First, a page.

Oct 062011

I’m not sure how many times I have looked at the 1910 Census record for my 2g-grandfather’s family (John Brenner).  Today I saw something I had missed every other time.  At the top of the page, there is was — “Enumerator:  John Brenner.”

Before I could jump to a quick conclusion, however, I had to sort this one through a bit more.  You see, there are three John Brenners in Youngstown, Ohio, in 1880.  I can eliminate one of the John Brenners (the youngest son of my 2g-grandfather was named John; he was 1 year old). Our John Brenner, born in Baden, was 44 years old at the time of the 1880 census. At the time of the census, he and his wife are listed with 12 children.  The other John Brenner, also born in Baden, 26 years old, was listed with his wife and a 6 month old child.  Both John Brenners were living in the same enumeration district (#112) — the other John on page 444A; my John, 444C.

I am well aware that my 2g-grandfather periodically held other jobs in addition to the three different primary positions he held during his working life — cemetery superintendent, marble salesman, and bookkeeper / office manager.  It would make sense to assume that he was the census enumerator.  Of course, to make that assumption and enter it into my records would be to commit genealogical heresy.  It could lead to my records (and, perhaps, even me) being “folded, mutilated, stapled, and spindled.”

As I looked at the listing of my 2g-grandfather, I realized that I had seen “John Brenner” written in a very similar hand.  I had previously extracted his signature from a letter he wrote and attached it to his picture (see above). All I had to do was compare that with the listing of John Brenner in the Census record (see below).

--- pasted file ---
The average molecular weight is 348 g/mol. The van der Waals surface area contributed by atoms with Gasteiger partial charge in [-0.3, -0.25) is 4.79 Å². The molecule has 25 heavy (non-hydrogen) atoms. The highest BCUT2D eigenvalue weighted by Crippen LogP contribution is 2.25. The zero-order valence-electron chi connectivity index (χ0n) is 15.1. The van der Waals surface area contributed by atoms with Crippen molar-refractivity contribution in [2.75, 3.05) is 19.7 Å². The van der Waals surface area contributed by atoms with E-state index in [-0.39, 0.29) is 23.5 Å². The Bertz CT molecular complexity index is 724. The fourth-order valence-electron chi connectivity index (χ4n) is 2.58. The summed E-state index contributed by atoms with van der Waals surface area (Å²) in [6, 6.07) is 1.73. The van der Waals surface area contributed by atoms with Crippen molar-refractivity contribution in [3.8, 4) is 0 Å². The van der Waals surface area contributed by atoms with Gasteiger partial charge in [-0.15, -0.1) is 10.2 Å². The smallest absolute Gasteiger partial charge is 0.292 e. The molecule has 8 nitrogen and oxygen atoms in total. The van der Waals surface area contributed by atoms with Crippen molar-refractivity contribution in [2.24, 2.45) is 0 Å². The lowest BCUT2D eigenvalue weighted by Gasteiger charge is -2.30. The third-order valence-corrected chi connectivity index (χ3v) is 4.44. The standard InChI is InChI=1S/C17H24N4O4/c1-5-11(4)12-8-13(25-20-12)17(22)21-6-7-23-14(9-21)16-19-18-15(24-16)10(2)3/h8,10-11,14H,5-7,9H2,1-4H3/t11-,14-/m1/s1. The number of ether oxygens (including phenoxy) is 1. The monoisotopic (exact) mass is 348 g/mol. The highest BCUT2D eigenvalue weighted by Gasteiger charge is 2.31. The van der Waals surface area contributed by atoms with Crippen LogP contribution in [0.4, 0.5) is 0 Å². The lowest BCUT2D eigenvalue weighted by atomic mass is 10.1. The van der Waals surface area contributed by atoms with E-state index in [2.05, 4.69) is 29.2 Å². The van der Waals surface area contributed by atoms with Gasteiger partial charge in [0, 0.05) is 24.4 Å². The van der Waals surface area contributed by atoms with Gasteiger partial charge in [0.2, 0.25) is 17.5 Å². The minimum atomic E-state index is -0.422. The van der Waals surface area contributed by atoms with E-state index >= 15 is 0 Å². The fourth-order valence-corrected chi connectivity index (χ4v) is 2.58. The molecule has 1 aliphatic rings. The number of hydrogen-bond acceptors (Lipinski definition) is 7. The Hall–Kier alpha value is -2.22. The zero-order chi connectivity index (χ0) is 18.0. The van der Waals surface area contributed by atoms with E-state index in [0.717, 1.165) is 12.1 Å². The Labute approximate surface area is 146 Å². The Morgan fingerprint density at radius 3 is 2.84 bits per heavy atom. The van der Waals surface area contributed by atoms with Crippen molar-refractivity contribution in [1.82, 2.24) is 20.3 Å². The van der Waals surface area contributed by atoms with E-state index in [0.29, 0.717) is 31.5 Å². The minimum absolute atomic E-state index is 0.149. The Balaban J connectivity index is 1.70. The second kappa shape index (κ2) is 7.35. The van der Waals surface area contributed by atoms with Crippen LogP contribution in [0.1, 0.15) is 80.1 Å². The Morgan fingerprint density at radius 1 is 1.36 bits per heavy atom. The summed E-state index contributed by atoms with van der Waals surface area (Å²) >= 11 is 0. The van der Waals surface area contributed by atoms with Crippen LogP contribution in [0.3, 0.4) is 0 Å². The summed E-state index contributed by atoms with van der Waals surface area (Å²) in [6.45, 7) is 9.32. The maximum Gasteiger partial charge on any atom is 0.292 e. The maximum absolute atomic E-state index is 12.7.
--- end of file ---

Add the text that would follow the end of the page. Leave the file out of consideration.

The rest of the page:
Comparison:  The “B” is formed in the same manner – the rounded loops seem the same.  Both “J”s have the same long descending loop and the ascending loop on the “h”s appears to be the same.  I am not a handwriting expert, but the two examples of “John Brenner” seem to have been written by the same person.

My conclusion:  my 2g-grandfather was a census enumerator for 1880.  He not only enumerated his own household, but also that of the other John Brenner.  I am delighted to claim him as a census enumerator because the records he wrote are clear and easy to read.  Way to go, “Uropa!”  I have silently cursed (both as researcher and indexer) those enumerators and record keepers whose writing is almost impossible to decipher.  Thankfully, my 2g-grandfather is only going to get accolades from me.

  2 Responses to “1910 Census Enumerator, Which John Brenner?”

  1. What fun! I find it lovely that you are using material your ancestor helped create.

  2. I had a similar experience looking through the 1910 census of the town where I had many, many relatives. I had perused the images several times in previous years, but recently I looked up at the top and saw that my great-great aunt was the enumerator. No one was surprised. They all told me she was the town busy-body!

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